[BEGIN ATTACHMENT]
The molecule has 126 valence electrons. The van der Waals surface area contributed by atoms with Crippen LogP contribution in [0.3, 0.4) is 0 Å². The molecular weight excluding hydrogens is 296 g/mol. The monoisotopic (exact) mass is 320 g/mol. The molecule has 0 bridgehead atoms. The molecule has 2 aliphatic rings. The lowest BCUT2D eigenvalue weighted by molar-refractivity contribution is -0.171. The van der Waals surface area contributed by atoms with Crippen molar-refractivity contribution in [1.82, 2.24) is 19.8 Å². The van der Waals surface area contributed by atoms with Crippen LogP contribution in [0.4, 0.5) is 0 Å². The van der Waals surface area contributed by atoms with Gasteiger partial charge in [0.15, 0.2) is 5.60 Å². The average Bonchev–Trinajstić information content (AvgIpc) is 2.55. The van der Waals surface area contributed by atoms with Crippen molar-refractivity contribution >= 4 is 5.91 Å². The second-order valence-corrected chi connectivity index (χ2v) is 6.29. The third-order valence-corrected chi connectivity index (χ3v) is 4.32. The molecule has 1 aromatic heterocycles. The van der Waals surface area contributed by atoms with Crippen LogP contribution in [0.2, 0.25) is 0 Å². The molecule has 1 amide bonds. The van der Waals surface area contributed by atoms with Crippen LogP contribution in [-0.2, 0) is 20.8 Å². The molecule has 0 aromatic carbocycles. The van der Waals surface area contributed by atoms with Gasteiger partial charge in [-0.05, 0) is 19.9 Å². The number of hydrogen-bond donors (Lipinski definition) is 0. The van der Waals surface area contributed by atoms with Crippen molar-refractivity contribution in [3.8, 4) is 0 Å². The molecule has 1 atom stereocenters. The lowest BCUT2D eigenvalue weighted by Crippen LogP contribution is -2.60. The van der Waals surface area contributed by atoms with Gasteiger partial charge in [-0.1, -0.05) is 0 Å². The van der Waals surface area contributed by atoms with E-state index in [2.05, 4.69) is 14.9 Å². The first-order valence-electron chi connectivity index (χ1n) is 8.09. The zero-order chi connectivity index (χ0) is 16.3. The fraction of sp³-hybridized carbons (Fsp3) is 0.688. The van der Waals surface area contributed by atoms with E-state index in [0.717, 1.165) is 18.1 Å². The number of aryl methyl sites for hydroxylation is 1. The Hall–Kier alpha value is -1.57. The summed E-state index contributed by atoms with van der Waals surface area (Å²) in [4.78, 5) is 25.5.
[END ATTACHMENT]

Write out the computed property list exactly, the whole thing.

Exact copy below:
The molecule has 126 valence electrons. The van der Waals surface area contributed by atoms with Crippen LogP contribution in [0.3, 0.4) is 0 Å². The molecular weight excluding hydrogens is 296 g/mol. The monoisotopic (exact) mass is 320 g/mol. The molecule has 0 bridgehead atoms. The molecule has 2 aliphatic rings. The lowest BCUT2D eigenvalue weighted by molar-refractivity contribution is -0.171. The van der Waals surface area contributed by atoms with Crippen molar-refractivity contribution in [1.82, 2.24) is 19.8 Å². The van der Waals surface area contributed by atoms with Crippen LogP contribution in [0.4, 0.5) is 0 Å². The van der Waals surface area contributed by atoms with Gasteiger partial charge in [0.15, 0.2) is 5.60 Å². The average Bonchev–Trinajstić information content (AvgIpc) is 2.55. The van der Waals surface area contributed by atoms with Crippen molar-refractivity contribution >= 4 is 5.91 Å². The second-order valence-corrected chi connectivity index (χ2v) is 6.29. The third-order valence-corrected chi connectivity index (χ3v) is 4.32. The molecule has 1 aromatic heterocycles. The van der Waals surface area contributed by atoms with Crippen LogP contribution in [0.2, 0.25) is 0 Å². The molecule has 1 amide bonds. The van der Waals surface area contributed by atoms with Crippen LogP contribution in [-0.2, 0) is 20.8 Å². The molecule has 0 aromatic carbocycles. The van der Waals surface area contributed by atoms with Gasteiger partial charge in [-0.05, 0) is 19.9 Å². The number of hydrogen-bond donors (Lipinski definition) is 0. The van der Waals surface area contributed by atoms with Crippen molar-refractivity contribution in [3.8, 4) is 0 Å². The molecule has 1 atom stereocenters. The lowest BCUT2D eigenvalue weighted by Crippen LogP contribution is -2.60. The van der Waals surface area contributed by atoms with Gasteiger partial charge in [-0.1, -0.05) is 0 Å². The van der Waals surface area contributed by atoms with E-state index in [2.05, 4.69) is 14.9 Å². The first-order valence-electron chi connectivity index (χ1n) is 8.09. The zero-order chi connectivity index (χ0) is 16.3. The fraction of sp³-hybridized carbons (Fsp3) is 0.688. The van der Waals surface area contributed by atoms with E-state index in [0.717, 1.165) is 18.1 Å². The number of aryl methyl sites for hydroxylation is 1. The Hall–Kier alpha value is -1.57. The summed E-state index contributed by atoms with van der Waals surface area (Å²) in [4.78, 5) is 25.5.